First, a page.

The salary cap for the 2017-18 season is expected to be $108 million, which will allow Toronto to resign Kyle Lowry, who will decline his player option, without going over the cap. However, Lowry will earn at least as much as DeRozan, if not more (the exact amount is uncertain due to the uncertainty about the exact salary cap, which dictates max salaries). Even if we conservatively project Lowry’s 2017-18 salary to be $25 million, the Raptors will still be bumping up against the cap.
If Toronto resigns both Lowry and DeRozan to max contracts, then by 2017-18, it will be spending $98.6 million on six players: Lowry, DeRozan, Carroll, Jonas Valanciunas, Cory Joseph, and Terrence Ross. That’s a lot of money to commit to six players who collectively are, at best, solidly above-average. Filling out that roster would be nine players making close to the minimum, but even those cheap players will push Toronto over the salary cap.
It’s fine to commit a ton of money to a few players and go over the salary cap in the process. Teams like the Cavaliers, the Thunder, and the Warriors do it, but those teams are giving their money to some of the best players in the league, not just good ones, like the Raptors.
Even worse, unlike the 2016-17 and 2017-18 seasons, the 2018-19 season won’t have a big salary cap jump, so there won’t be any cap relief for the Raptors in the near future.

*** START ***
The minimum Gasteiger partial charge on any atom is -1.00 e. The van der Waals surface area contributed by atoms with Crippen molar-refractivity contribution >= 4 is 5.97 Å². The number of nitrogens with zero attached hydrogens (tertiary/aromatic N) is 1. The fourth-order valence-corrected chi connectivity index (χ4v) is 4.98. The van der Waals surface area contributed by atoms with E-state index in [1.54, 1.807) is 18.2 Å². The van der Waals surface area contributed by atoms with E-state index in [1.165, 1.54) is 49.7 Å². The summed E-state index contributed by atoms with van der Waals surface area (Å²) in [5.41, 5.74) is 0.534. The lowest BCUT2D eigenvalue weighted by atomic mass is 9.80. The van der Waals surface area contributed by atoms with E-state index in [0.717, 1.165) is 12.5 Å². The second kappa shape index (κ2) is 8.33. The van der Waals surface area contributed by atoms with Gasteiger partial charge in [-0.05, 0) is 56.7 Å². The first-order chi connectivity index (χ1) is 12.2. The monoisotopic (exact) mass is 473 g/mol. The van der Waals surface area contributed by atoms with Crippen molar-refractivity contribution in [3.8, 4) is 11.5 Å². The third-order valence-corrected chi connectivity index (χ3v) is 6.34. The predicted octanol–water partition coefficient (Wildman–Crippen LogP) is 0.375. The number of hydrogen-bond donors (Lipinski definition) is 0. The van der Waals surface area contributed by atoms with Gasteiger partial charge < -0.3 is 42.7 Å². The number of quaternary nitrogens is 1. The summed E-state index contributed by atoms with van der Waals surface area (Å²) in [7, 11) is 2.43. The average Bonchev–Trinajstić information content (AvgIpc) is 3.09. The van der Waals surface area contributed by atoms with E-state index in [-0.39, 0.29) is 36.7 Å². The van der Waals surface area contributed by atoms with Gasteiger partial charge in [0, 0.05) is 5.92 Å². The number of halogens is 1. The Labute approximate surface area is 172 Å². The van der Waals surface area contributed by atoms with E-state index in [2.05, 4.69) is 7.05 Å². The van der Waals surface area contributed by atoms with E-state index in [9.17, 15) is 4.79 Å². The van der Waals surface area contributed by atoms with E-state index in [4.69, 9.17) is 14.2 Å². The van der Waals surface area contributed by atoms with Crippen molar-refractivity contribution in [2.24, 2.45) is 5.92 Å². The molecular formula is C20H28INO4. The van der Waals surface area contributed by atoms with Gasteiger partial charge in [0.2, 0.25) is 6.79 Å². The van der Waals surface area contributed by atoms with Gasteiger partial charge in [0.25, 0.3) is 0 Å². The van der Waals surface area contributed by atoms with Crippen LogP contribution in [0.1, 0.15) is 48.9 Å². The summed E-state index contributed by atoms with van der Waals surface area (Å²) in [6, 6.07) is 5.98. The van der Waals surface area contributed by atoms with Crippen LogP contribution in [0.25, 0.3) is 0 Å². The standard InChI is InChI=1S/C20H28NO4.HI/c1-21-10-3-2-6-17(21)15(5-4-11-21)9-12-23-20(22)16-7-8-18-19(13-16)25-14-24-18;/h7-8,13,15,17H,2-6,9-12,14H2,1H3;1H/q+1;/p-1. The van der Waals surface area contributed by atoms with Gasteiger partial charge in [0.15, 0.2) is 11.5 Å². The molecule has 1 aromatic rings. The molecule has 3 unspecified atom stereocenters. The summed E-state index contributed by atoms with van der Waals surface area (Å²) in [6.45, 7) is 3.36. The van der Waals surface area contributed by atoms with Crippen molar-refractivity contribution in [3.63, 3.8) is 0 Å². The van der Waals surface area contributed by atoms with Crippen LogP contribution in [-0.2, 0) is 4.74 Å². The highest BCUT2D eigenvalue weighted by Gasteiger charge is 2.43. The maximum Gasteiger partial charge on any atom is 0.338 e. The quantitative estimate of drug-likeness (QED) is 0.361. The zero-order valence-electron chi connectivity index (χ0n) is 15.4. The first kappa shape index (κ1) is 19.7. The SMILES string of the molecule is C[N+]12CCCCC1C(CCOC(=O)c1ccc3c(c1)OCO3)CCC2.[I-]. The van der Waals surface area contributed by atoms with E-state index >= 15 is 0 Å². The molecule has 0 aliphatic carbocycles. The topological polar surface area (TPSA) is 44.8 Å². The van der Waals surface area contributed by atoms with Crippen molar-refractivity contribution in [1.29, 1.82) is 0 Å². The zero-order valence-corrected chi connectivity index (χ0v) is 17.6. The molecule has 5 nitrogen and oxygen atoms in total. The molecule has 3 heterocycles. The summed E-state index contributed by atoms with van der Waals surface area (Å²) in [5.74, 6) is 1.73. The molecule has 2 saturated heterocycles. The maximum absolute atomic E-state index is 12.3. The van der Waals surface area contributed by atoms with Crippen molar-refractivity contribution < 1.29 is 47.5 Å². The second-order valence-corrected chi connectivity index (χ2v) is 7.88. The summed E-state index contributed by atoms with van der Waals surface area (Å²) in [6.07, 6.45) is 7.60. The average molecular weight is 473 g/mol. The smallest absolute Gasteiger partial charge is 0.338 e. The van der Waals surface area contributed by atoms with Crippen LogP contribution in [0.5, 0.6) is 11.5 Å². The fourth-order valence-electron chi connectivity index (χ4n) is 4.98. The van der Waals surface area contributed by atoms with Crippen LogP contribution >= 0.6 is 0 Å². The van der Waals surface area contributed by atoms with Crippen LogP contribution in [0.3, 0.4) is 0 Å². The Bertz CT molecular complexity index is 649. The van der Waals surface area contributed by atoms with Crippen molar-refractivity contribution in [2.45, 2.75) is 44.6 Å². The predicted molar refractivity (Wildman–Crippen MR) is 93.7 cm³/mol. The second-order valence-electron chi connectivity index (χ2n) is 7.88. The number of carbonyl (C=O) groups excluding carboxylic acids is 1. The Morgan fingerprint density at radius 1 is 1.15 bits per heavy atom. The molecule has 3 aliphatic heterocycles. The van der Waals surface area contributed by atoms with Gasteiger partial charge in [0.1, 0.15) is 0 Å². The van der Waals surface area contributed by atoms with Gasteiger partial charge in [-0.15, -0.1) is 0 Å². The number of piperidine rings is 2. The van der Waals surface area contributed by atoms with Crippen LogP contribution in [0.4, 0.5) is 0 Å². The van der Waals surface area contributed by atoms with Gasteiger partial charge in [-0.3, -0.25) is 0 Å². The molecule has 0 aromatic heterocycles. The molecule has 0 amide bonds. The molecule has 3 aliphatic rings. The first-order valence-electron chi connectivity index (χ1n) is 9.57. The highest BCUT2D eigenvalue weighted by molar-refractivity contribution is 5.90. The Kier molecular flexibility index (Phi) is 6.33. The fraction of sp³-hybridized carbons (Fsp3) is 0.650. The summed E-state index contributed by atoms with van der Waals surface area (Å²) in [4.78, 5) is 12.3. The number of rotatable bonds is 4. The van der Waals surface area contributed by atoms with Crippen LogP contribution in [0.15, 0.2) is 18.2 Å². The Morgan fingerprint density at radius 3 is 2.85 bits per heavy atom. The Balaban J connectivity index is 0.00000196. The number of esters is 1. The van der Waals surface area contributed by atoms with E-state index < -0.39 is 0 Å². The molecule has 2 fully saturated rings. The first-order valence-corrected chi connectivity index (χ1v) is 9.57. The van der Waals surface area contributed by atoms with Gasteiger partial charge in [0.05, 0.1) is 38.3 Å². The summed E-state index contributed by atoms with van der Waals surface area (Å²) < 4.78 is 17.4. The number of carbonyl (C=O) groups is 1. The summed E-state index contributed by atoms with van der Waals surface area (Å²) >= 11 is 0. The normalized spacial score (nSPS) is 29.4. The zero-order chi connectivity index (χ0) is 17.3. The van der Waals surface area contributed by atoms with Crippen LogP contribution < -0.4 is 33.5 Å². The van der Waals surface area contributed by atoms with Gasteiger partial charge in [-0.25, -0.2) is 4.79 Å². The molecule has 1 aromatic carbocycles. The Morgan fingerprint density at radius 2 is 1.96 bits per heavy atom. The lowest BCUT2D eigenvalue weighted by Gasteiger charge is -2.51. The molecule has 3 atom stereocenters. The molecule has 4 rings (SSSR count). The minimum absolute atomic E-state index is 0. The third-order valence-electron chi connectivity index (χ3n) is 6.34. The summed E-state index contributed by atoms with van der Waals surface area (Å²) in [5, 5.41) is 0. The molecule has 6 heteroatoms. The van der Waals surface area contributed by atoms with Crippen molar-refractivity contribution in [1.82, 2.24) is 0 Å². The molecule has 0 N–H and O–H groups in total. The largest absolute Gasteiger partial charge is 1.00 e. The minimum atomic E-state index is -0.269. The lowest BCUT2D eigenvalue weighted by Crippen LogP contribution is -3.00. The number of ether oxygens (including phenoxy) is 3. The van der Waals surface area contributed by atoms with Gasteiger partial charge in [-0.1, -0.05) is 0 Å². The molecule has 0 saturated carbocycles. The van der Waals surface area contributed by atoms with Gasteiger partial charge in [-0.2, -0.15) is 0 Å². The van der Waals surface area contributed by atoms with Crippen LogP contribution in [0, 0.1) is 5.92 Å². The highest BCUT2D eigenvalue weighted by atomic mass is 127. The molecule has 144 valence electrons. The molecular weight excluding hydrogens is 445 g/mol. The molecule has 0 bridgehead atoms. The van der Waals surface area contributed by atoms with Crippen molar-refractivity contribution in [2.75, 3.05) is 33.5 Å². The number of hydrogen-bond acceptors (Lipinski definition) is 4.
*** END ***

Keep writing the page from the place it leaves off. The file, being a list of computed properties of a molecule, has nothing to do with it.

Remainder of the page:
There are still some bright sides to Toronto’s situation. The salary scale for draft picks is locked in regardless of what happens with the cap, and, in addition to owning all of their own first rounders, the Raptors also own the Clippers’ 2017 first round pick and the lowest of the Knicks’ and Nuggets’ 2016 first rounders. Those picks will provide cheap and (hopefully) valuable players, allowing Toronto to spend elsewhere on its roster.
However, Toronto’s picks will be in the mid-to-late 20s, while Los Angeles’ choice will be in the early-to-mid 20s. Only the lesser of New York and Denver’s first rounders will be in the lottery, so Toronto will have to draft extremely well to nab productive players from those disadvantageous draft slots.
We haven’t even delved into the Lowry’s advancing age (he turns 30 in less than a month), or DeRozan’s limitations (he can’t shoot threes), or any other problems that might crop up over the coming years.
Now, at least, the Raptors know that they’re a top team, and, although the Cavaliers look unstoppable, they’re only one fortuitous injury away from being in the NBA Finals. And that’s just as things stand right now. Imagine if Toronto had added Anderson; it would have become a serious threat to Cleveland in the Eastern Conference Finals.
It’s always risky to make a big move, especially when there’s an uncertain reward, but it’s clear that there’s far more uncertainty a few years down the line than there will be in a few months.
There were definitely some good reasons for the Raptors to refrain from making a big trade before the deadline, but in a few years, they seem likely to regret their decision.